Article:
My Childhood Has Risen From the Grave
All of a sudden, it feels like 1998 again. While I’m sure a careful analysis of wrestling’s last true boom period would have 1997 as the peak of the WCW/WWF Monday night war, 1998 was when it was the most alive for me–when Austin vs. McMahon took over the majority of WWF television, when Mick Foley finally became a superstar, and when Chris Jericho turned heel and became something ultimately too good for WCW to handle correctly. Aside from WCW’s neverending list of cock-ups that year–from the abortion of the Sting vs. Hogan feud (which could have been the biggest ever) to the mishandling of the nWo breaking up to the end of Bill Goldberg’s winning streak at the end of the year, few companies have done more in less time to effectively destroy a once-brilliant product–wrestling never felt more alive, more full of possibility. It is therefore understandable that promotions like the WWE keep around guys like Steve Austin for the occasional angle, why they sign guys like The Rock to gigantic money contracts to wrestle a match or two than disappear into the ether, and even that other companies, like TNA, are willing to sign up the talent of that era–your Road Doggs and your Goldusts and, yes, your Mick Foleys–and present them as twisted grotesques of what came before, but this almost singleminded devotion to what was so great about the past has also led to mainstream wrestling being stuck in a creative rut the likes of which would have been unimaginable to me as a kid.
But, like I said, it feels like 1998 again, and that means that wrestling, for the first time since Vince McMahon put WCW out of its misery, once again feels full of possibility. I don’t think this is the first time I’ve said such a thing since I started semi-regularly writing about the TV shows being produced for national television by three (count ‘em: three) wildly different wrestling promotions, but it’s true; even if you don’t like the cut of WWE, TNA, or Ring of Honor’s jib (and there are arguments for not liking all three products, to be sure), the independent scene is producing more good non-McMahon wrestling than at any point since the territorial system, Ring of Honor presents something wholly different from the WWE or TNA’s WWE-lite routine, and TNA finally has a world champion who has never appeared on an episode of Raw or Nitro. Wrestling, by its nature as a live, weekly, and scripted product, is a fairly calamitous business, and my goodwill for it could be out the window this time next week. But I don’t think that’s the case. Like I said, it feels a lot like 1998, and this week, that doesn’t mean I was enlivened by the still-awesome Funkasaurus. Here’s what’s up…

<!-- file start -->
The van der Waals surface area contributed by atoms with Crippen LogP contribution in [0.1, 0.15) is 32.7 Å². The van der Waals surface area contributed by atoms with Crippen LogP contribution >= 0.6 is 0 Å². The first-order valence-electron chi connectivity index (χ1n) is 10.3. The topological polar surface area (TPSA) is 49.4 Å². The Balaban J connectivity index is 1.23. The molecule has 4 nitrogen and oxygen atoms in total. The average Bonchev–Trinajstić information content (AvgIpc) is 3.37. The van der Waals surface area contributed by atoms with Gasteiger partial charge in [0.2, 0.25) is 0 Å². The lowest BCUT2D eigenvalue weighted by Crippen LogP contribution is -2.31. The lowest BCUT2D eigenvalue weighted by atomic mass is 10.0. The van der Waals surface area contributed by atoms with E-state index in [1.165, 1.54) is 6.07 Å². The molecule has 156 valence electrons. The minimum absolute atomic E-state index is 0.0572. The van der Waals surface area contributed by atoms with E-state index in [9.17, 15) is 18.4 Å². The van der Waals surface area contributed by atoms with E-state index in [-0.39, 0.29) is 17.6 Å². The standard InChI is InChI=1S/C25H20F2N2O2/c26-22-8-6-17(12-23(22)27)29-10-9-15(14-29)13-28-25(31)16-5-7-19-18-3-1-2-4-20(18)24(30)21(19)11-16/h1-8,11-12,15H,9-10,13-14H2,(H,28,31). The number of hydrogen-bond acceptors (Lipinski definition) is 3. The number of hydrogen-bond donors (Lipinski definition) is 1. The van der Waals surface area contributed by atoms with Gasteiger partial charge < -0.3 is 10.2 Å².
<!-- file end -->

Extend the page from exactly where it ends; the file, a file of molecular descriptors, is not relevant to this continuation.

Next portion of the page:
Mick Foley is Mick Foley
When Mick Foley asked to be released from his TNA contract last year, it was clear as day that he was coming home to the loving arms of Vince McMahon and the WWE. Considering he was returning during one of the Rock/Cena feud’s busy periods, it even made sense that he’d rehash the old Rock/Mankind this is your life segments and that, like their predecessors, the one he’d do with John Cena was terrible to the point of being kind of humorous (Cena’s dad would make a fabulous heel manager). I thought that was where Foley’s involvement with the WWE would end–the occasional guest humor spot and an induction into the WWE hall of fame–but then he starts off Monday Night Raw.
I know I’ve mentioned this before, but Mick Foley is my all-time favorite wrestler, and was the guy I’d indiscriminately name drop as such whenever asked (now, to be a jerk, I tell them “Sara Del Rey” and grin, smugly). I like his wrestling style, I like his interviews, I like most of the books he’s written, and, for most overweight Attitude era obsessives, he’s something of an avatar, a best case scenario, a feel-good story. Mick Foley, in the very unreal world of professional wrestling, is the most genuine character the medium has ever produced. When he says he’s glad to have gone to Disneyland, he means it. When he mentions that he wants to wrestle because he wants his kids to be able to see him at an age where they’ll remember it, he means it. Yes, he just got done in TNA, where he played a cruelly twisted take on, given his foil, WCW and ECW era Cactus Jacks and late-WWF Muppet Mick Foley, but the paycheck was decent and he wasn’t getting yelled at and he got to work in a theme park and he wasn’t exactly put in a position where he could make somebody a star, so whatever.